DOD to launch Trusted Capital Marketplace of startups, investors

U.S. Under Secretary of Defense for Acquisition and Sustainment Ellen M. Lord is joined by Defense Innovation Board members s Dr. Eric Schmidt, Dr. Michael McQuade, and Richard Murray to speaks to reporters on the Defense Innovation Board's final report of the year-long Software Acquisition and Practices analysis at the Pentagon, Washington, D.C., May 3, 2019. (DoD photo by Army Sgt. Amber I. Smith)

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The Pentagon plans to create a program to connect innovative defense technology startups with trusted sources of capital, the department’s chief of acquisition said.

Called the Trusted Capital Marketplace, it’s “a public-private partnership that will convene trusted sources of private capital with innovative companies critical to defense industrial base and national security,” Ellen Lord, undersecretary for acquisition and sustainment, told reporters Friday. She said the hope is to roll it out in July.

The marketplace is meant to help “small, innovative companies that, frankly, don’t either have the resources or the sophistication in terms of the contacts to reach sources of capital,” Lord explained. “And what we’re trying to do is enable that so that they don’t have to go through a lot of time and expense with legal firms to try to ferret out who is out there.”

The 2018 National Defense Authorization Act required a pilot of such a program “that supports small and medium-sized companies to manufacture ’emerging defense and commercial technologies,'” Lord said. the TCM will help those small companies in the growth stage more readily access capital to scale. The idea is this will promote the growth of the pool of contractors the Pentagon can work with down the line.

Just weeks ago Lord approved the creation of the TCM, and currently, the Pentagon is in the solicitation phase to build out the actual marketplace. DOD will issue an other transaction agreement with a contractor to build out the website, she said.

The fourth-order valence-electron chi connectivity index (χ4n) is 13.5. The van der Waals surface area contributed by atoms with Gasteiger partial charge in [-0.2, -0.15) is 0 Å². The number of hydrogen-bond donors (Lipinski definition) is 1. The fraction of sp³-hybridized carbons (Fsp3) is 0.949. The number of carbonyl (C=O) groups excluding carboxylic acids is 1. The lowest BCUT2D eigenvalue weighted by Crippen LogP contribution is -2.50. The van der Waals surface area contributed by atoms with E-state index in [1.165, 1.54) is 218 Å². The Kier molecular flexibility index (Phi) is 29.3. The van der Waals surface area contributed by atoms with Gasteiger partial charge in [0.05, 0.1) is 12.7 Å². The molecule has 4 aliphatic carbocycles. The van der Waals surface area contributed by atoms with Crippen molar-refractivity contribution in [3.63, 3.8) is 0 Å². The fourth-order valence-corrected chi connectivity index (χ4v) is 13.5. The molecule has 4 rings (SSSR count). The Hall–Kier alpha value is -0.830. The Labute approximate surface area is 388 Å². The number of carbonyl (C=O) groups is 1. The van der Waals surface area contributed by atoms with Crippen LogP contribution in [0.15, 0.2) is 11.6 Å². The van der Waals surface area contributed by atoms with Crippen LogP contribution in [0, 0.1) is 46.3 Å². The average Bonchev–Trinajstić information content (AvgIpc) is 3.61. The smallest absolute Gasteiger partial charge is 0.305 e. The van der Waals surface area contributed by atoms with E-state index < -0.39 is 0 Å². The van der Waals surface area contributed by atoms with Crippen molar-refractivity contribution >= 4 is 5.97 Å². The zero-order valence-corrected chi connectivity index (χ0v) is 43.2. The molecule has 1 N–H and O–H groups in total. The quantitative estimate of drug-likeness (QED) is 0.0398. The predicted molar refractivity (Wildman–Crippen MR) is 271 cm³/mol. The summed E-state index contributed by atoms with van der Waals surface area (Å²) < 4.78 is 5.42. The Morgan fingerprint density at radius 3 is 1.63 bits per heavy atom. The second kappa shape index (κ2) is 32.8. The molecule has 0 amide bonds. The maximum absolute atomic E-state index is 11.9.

“[T]he first step is to set up a website infrastructure to bring providers of trusted capital together with businesses looking for capital infusions,” Lord said.

DOD officials like Lord legally can’t make that connection between an investor and a small company in need of funding. “However, what we can do is segment the marketplace and then put in companies that need capital infusions that we think have critical technology for us,” she said.

The Pentagon has identified more than 50 companies it hopes to bring together through the marketplace, Lord said.

On the investor side, though, there are questions the department is addressing, like the range of investments the program will include. Lord said, “right now we are working on what that dollar figure could be and there’s a wide range.” She said the department will vet potential investors.

“[W]e have some incredible patriots who have come to us and said, ‘We’re interested in putting our money somewhere that’ll make a difference in our national defense,'” she said. “So there are two willing sides there. And I think there’s an unmet need that somebody like government can provide the sort of ecosystem to make it work.”

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Department of Defense (DOD), Ellen Lord, National Defense Authorization Act, Pentagon, Trusted Capital Marketplace
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